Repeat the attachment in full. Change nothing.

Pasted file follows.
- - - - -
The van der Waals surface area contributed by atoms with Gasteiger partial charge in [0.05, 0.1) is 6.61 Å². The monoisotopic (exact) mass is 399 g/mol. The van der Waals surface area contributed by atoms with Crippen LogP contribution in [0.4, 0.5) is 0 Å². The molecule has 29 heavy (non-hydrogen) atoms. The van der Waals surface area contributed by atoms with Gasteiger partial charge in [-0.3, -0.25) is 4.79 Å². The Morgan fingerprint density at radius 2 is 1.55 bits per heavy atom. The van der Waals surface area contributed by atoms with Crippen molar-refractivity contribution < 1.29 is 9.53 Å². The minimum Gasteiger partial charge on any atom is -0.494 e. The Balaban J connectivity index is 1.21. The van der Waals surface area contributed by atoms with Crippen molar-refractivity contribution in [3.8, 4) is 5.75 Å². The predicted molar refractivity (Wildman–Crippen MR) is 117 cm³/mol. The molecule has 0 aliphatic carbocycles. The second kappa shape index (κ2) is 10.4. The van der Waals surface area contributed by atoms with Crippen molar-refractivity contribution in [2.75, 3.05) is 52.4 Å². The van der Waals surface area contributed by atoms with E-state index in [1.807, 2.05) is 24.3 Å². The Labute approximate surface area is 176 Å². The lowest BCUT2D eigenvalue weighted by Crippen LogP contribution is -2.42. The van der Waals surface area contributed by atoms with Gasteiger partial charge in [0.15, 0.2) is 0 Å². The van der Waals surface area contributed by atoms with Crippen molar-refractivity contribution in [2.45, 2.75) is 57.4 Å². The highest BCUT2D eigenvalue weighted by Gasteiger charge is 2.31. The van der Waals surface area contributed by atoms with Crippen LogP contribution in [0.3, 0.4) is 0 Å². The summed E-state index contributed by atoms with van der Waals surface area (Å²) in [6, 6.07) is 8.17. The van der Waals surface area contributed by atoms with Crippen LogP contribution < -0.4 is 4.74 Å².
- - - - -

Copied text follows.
The van der Waals surface area contributed by atoms with Gasteiger partial charge in [0.05, 0.1) is 6.61 Å². The monoisotopic (exact) mass is 399 g/mol. The van der Waals surface area contributed by atoms with Crippen LogP contribution in [0.4, 0.5) is 0 Å². The molecule has 29 heavy (non-hydrogen) atoms. The van der Waals surface area contributed by atoms with Gasteiger partial charge in [-0.3, -0.25) is 4.79 Å². The Morgan fingerprint density at radius 2 is 1.55 bits per heavy atom. The van der Waals surface area contributed by atoms with Crippen molar-refractivity contribution < 1.29 is 9.53 Å². The minimum Gasteiger partial charge on any atom is -0.494 e. The Balaban J connectivity index is 1.21. The van der Waals surface area contributed by atoms with Crippen molar-refractivity contribution in [3.8, 4) is 5.75 Å². The predicted molar refractivity (Wildman–Crippen MR) is 117 cm³/mol. The molecule has 0 aliphatic carbocycles. The second kappa shape index (κ2) is 10.4. The van der Waals surface area contributed by atoms with Crippen molar-refractivity contribution in [2.75, 3.05) is 52.4 Å². The van der Waals surface area contributed by atoms with E-state index in [1.807, 2.05) is 24.3 Å². The Labute approximate surface area is 176 Å². The lowest BCUT2D eigenvalue weighted by Crippen LogP contribution is -2.42. The van der Waals surface area contributed by atoms with Gasteiger partial charge in [0.15, 0.2) is 0 Å². The van der Waals surface area contributed by atoms with Crippen molar-refractivity contribution in [2.45, 2.75) is 57.4 Å². The highest BCUT2D eigenvalue weighted by Gasteiger charge is 2.31. The van der Waals surface area contributed by atoms with Crippen LogP contribution in [0.3, 0.4) is 0 Å². The summed E-state index contributed by atoms with van der Waals surface area (Å²) in [6, 6.07) is 8.17. The van der Waals surface area contributed by atoms with Crippen LogP contribution < -0.4 is 4.74 Å².